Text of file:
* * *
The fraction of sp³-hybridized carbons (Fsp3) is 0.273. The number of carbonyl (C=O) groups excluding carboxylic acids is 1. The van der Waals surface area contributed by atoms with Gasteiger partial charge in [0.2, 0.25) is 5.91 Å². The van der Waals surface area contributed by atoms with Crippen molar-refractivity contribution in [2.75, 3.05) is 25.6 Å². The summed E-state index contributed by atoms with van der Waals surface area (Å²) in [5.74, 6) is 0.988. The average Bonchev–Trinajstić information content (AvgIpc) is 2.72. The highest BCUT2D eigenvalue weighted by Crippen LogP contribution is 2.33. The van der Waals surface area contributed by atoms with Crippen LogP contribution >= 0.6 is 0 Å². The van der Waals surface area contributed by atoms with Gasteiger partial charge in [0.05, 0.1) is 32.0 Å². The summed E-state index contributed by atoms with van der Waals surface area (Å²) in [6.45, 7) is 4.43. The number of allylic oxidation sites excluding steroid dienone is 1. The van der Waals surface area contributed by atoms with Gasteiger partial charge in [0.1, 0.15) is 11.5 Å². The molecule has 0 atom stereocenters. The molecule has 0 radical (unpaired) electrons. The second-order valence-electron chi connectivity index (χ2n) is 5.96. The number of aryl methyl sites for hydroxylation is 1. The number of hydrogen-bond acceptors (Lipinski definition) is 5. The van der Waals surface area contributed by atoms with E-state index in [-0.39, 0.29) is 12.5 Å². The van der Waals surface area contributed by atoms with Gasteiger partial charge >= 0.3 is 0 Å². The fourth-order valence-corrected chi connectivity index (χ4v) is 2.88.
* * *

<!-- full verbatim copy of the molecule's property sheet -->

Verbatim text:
The fraction of sp³-hybridized carbons (Fsp3) is 0.273. The number of carbonyl (C=O) groups excluding carboxylic acids is 1. The van der Waals surface area contributed by atoms with Gasteiger partial charge in [0.2, 0.25) is 5.91 Å². The van der Waals surface area contributed by atoms with Crippen molar-refractivity contribution in [2.75, 3.05) is 25.6 Å². The summed E-state index contributed by atoms with van der Waals surface area (Å²) in [5.74, 6) is 0.988. The average Bonchev–Trinajstić information content (AvgIpc) is 2.72. The highest BCUT2D eigenvalue weighted by Crippen LogP contribution is 2.33. The van der Waals surface area contributed by atoms with Crippen LogP contribution >= 0.6 is 0 Å². The van der Waals surface area contributed by atoms with Gasteiger partial charge in [0.05, 0.1) is 32.0 Å². The summed E-state index contributed by atoms with van der Waals surface area (Å²) in [6.45, 7) is 4.43. The number of allylic oxidation sites excluding steroid dienone is 1. The van der Waals surface area contributed by atoms with Gasteiger partial charge in [0.1, 0.15) is 11.5 Å². The molecule has 0 atom stereocenters. The molecule has 0 radical (unpaired) electrons. The second-order valence-electron chi connectivity index (χ2n) is 5.96. The number of aryl methyl sites for hydroxylation is 1. The number of hydrogen-bond acceptors (Lipinski definition) is 5. The van der Waals surface area contributed by atoms with E-state index in [-0.39, 0.29) is 12.5 Å². The van der Waals surface area contributed by atoms with Gasteiger partial charge >= 0.3 is 0 Å². The fourth-order valence-corrected chi connectivity index (χ4v) is 2.88.